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"Death is my best theme, don't you think?" (Williams). Explore the varied uses Tennesse Williams makes of death and dieing in "A Streetcar Names Desire"

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Introduction

"Death is my best theme, don't you think?" (Williams). Explore the varied uses Tennesse Williams makes of death and dieing in "A Streetcar Names Desire" Referring to "A Streetcar Named Desire", I completely agree that death is Williams' best theme, closely followed by sex. There are many references to death as well as imagery and symbolism. He also uses many varied points on death. The first major speech about death is when Blanche is talking about her losing Belle Reve - "Blanche: All of those deaths! The long parade to the graveyard! Father, mother! Margaret, that dreadful way! So big with it, it couldn't be put in a coffin!" This is the first thing that Blanche says that has any power and real feeling behind it and the topic is death. This is showing that death is going to play a large part in the feeling in and behind the story. "Blanche: You just came home in time for the funerals, Stella. And funerals are pretty compared to deaths. ...read more.

Middle

Seeing her husband have sex with another man and then blow his head off within the time span of two hours causes a strange equation and connection between sex and death. The way he killed himself could also be perceived as a homosexual reference - sticking the gun in his mouth. "A vendor comes around the corner. She is a blind MEXICAN WOMAN in a dark shawl, carrying bunches of those gaudy tin flowers that lower class Mexicans display at funerals and other festive occasions." Here, the woman carrying the funeral flowers is symbolising two things - Death and Blanche. It is ambiguous whether or not any of the other characters can see or are aware of the presence of the Mexican woman except from Blanche. Blanche's thoughts seem to be provoked by the Mexican woman and it almost seems as if the Mexican woman is a representation of Blanche herself, and the Mexican woman is walking around celebrating death which shows the death within Blanche's past and presence. ...read more.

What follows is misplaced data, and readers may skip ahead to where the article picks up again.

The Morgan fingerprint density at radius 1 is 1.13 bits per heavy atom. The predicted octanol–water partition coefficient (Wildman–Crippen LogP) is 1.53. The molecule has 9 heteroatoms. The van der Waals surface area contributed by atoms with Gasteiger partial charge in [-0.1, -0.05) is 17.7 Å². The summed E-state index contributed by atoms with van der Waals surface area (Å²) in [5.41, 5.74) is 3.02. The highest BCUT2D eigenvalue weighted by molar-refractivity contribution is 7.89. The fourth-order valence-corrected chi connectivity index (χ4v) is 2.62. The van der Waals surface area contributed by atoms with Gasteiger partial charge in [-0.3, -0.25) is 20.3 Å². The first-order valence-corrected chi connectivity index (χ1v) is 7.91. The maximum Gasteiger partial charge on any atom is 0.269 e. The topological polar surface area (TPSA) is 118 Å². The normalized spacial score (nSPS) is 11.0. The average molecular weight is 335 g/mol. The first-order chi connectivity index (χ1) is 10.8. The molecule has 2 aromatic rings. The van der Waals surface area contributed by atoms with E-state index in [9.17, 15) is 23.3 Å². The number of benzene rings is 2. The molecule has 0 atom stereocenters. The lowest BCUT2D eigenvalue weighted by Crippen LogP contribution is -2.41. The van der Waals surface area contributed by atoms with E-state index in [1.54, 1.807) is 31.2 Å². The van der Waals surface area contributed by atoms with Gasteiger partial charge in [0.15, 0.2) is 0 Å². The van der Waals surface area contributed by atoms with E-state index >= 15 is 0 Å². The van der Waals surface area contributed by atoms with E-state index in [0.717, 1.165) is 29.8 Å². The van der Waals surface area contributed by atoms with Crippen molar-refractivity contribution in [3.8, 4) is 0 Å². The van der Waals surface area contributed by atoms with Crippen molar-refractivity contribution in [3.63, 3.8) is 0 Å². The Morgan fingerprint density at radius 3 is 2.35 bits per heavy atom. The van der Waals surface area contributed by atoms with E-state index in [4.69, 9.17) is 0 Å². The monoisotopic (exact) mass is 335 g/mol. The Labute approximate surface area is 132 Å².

Conclusion

my first lover's eyes." Blanche brings the equation of sex and death together again here as she is planning of dieing with a man by her side. This speech made by Blanche nearing the end of the play also has a slight reference to Othelia in Shakespeare's "Hamlet". Othelia died in water and that is what Blanche is dreaming about doing. - "Queen: One woe doth tread upon another's heel, So fast they follow. Your sister's drown'd, Laertes. Laer: Drown'd? O, where?" (Hamlet) In conclusion Tennesse Williams uses a lot of different views on death, the connection between sex, the death of other things except people like the death of Belle Reve and Blanche's mind, and the death of people who happen to all be someone in Blanche's Past. Williams uses different angles to express the theme of death, symbolism of the death of Belle Reve, the Mexican woman symbolising the death of Blanche's mind, and the outward talking of real death of people. This makes it an important topic as it depicted in so many ways. Death is defiantly in the running for Tennesse Williams' best theme in "A Streetcar Named Desire". ...read more.

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